In this week’s coaching conversation, SMU head coach Rob Lanier joins the Basketball Podcast to share insights on coach speak and his core values for his program.
Rob Lanier, who came to the SMU from Georgia State, arrived with more than 30 years as a collegiate coach, including seven seasons as a head coach. His teams have made 12 NCAA Tournaments and earned 19 total postseason bids. Those teams also have five conference titles, three regular season championships and two tournament crowns, plus five more trips to a league tournament final.
In his three seasons at Georgia State, the Panthers went 53-30, winning the Sun Belt Tournament in 2022 and advancing to the NCAA Tournament. The Panthers also made the Sun Belt Tournament final in 2021. Additionally, he led GSU to a victory over Georgia Tech, the program’s first win over an ACC opponent. The Panthers also claimed the 2019-20 2K Empire Classic Riverside Regional.
In addition to being the head coach at Georgia State and Siena, Rob Lanier has been associate head coach or an assistant coach at Tennessee, Texas, Florida, Virginia, Rutgers and his alma mater, St. Bonaventure. Lanier has played a role in signing 10 McDonald’s All-Americans, and 11 players that he either signed or coached have become NBA Draft Picks.
After arriving at SMU, Lanier was named a training camp coach for the USA Basketball Men’s U18 National Team. He worked with the team in Houston prior to its gold-medal run at the FIBA U18 Americas Championship in Mexico.
Rob Lanier Coach Quotes:
“There are so many unique experiences that you have in our profession, dealing with young people and your love and passion for the game.”
“We were going to have to shift our focus, and we were going to have to be tougher, and we were going to have to be more disciplined . . and to our guys’ credit, and to our coaches’ credit, that became our focus.”
“They [Billy Donovan and Rick Barnes] take their passion for the game and they channel it through service to others. And then there’s a competitive spirit that ties it all together.”
“We found something that worked for us, and we got pretty good at it. We found this summer, this team is not suited for that . . as our base offense, as the thing that we teach day in and day out. We have to think outside of what we did the last three years and really hone in on what we have and how we can best utilize [our personnel].”
“We want to help as many people as we can, and we’ve got family and people and relationships that we built over the years. We’re going to try to be a blessing to as many people as possible. But the decisions we make, the things that we do, are about our family. And so the biggest key for any young coach is to make sure you do a great job communicating.”
[On core values] “Humility, respect, and responsibility. We start each year and we talk about it all the time. And eventually these guys will internalize it.”
“In general, young people who think they have all the answers, who already think they’re a finished product, deny themselves the opportunity to truly improve and become the best version of themselves.”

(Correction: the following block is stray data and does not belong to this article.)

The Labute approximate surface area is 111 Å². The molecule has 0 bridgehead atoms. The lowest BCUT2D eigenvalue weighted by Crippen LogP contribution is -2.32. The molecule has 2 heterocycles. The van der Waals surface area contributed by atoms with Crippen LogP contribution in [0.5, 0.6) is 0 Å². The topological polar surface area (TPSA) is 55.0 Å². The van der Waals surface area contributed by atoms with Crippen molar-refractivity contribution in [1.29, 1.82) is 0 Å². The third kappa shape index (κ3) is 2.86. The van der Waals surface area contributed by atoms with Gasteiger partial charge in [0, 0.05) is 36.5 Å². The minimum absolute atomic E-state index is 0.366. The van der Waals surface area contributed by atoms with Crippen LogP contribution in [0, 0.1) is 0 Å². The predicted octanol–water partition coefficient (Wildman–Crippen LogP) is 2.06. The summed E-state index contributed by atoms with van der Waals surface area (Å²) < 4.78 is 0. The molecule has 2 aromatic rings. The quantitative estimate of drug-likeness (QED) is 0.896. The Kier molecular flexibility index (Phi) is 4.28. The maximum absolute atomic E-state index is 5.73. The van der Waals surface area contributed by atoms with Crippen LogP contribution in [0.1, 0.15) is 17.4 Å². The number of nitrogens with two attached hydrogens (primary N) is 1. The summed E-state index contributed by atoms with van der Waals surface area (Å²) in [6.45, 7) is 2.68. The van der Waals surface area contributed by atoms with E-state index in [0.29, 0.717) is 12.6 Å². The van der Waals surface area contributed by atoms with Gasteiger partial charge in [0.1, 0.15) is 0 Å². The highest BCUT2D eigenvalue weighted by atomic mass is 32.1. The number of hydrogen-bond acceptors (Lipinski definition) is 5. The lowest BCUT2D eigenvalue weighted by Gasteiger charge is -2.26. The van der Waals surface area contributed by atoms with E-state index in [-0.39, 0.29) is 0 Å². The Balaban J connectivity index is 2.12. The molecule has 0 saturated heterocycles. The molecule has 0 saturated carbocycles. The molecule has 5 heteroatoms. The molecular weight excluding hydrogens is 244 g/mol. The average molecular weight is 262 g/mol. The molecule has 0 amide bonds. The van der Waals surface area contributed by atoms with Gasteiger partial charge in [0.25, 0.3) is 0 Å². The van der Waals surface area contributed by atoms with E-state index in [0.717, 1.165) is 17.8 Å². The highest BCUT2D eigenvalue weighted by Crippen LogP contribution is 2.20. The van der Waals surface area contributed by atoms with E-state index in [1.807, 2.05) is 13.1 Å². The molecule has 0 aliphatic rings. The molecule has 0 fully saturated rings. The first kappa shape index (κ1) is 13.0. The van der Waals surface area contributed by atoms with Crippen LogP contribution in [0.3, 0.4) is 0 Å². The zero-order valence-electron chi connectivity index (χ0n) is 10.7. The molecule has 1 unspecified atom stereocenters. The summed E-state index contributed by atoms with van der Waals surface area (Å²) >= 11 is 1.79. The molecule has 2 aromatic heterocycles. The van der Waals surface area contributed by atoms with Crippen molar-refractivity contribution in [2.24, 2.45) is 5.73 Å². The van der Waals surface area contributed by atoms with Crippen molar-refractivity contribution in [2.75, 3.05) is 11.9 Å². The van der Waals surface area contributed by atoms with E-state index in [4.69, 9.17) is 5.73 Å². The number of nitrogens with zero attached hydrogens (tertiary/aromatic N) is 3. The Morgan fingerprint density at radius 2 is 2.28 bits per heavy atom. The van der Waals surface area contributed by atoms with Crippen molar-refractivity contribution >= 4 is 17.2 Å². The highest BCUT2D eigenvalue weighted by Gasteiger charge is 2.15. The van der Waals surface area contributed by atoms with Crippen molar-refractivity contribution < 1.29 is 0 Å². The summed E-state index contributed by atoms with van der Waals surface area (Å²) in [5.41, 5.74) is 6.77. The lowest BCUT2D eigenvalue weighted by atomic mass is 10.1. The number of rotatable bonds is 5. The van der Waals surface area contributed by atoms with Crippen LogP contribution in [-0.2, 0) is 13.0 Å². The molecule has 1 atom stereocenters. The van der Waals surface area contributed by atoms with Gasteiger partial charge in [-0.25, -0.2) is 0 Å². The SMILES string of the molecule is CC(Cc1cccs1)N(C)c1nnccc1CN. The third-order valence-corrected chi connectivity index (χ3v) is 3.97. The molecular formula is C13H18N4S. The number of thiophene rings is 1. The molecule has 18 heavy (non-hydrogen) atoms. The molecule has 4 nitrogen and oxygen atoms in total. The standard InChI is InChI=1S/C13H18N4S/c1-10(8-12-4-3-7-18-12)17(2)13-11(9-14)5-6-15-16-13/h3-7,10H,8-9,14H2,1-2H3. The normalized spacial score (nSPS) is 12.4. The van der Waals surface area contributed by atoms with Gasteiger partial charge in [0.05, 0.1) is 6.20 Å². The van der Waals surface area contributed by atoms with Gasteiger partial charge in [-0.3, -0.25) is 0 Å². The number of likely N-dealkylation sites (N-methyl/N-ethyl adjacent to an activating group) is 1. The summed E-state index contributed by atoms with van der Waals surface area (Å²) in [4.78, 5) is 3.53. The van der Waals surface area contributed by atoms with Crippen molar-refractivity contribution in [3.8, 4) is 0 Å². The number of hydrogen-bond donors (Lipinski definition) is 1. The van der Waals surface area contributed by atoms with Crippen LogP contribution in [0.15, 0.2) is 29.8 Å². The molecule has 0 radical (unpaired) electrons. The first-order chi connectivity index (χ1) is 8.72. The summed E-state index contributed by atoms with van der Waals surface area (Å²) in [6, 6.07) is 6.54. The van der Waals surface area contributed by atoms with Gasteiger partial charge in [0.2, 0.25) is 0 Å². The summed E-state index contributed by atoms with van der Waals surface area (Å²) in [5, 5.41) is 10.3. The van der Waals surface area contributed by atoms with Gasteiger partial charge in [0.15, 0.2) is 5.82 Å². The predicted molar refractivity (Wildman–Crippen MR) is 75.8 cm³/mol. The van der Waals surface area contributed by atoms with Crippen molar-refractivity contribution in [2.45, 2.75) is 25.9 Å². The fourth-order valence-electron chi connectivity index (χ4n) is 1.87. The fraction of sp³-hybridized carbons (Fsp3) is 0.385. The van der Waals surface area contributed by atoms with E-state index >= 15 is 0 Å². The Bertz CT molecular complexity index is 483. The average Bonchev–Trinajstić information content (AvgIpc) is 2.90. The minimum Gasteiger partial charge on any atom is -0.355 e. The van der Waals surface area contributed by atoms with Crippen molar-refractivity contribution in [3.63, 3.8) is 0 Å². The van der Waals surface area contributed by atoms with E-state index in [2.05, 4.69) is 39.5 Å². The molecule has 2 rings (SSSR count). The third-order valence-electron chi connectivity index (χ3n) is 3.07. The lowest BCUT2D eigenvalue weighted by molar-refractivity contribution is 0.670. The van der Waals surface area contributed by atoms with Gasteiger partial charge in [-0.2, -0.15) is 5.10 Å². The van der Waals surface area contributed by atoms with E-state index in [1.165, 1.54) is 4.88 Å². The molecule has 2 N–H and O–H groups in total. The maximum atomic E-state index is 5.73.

“This whole college basketball experience is really fleeting . . With the time you have, how are you going to make the most of it? The more humility you have in your character, the more time you’re going to spend in the gym, the more grateful you’re going to be about the opportunity to get an education, and better the relationships . . that will serve you beyond your time on a college campus.”
“There’s a level of respect that you have for people, time, the law, women, all of these things, that stems from a starting point of humility. And then the responsibility piece is twofold, we want people to take responsibility, not only for the task that they have to do, but also the accountability piece for your actions.”
“When you’re trying to engage with a new group of young people, there are your words but you need them to be fortified with the people that you’re aligned with.
“My advice to older coaches is to detach yourself from how you were. And don’t coach a kid while comparing them to how you were. Coach them based on where he’s at, based on who he is, and get to know him well enough to find out where he is.”
“Young people are wired the same way we were . . They want to be successful and they’re trying to figure out the world, but they’ve got so much more clutter to get to that. Whatever time you have with them, you have an opportunity to clear some of that debris for them, so that they can see things more clearly.”
“The most important thing in our profession is to create a good reputation based on how hard you work, how you treat people, and your ability to communicate. Try to get good in those three areas: work really hard, try to develop as a communicator, and treat people with love and respect.”
Rob Lanier Breakdown:
1:00 – Introduction
6:00 – Coaches Own Voice
8:00 – Coaching Experience
15:00 – Georgia State
20:00 – Transitioning to SMU
23:16 – 24:03 – Membership Sales Ad
25:00 – Family
29:00 – 3 Core Values
33:00 – Coaching at SMU
36:00 – Sharing the Value
38:00 – Advice to Older Coaches
41:30 – Advice to Younger Coaches
43:30 – Big Time Success
Rob Lanier Links from the Podcast:
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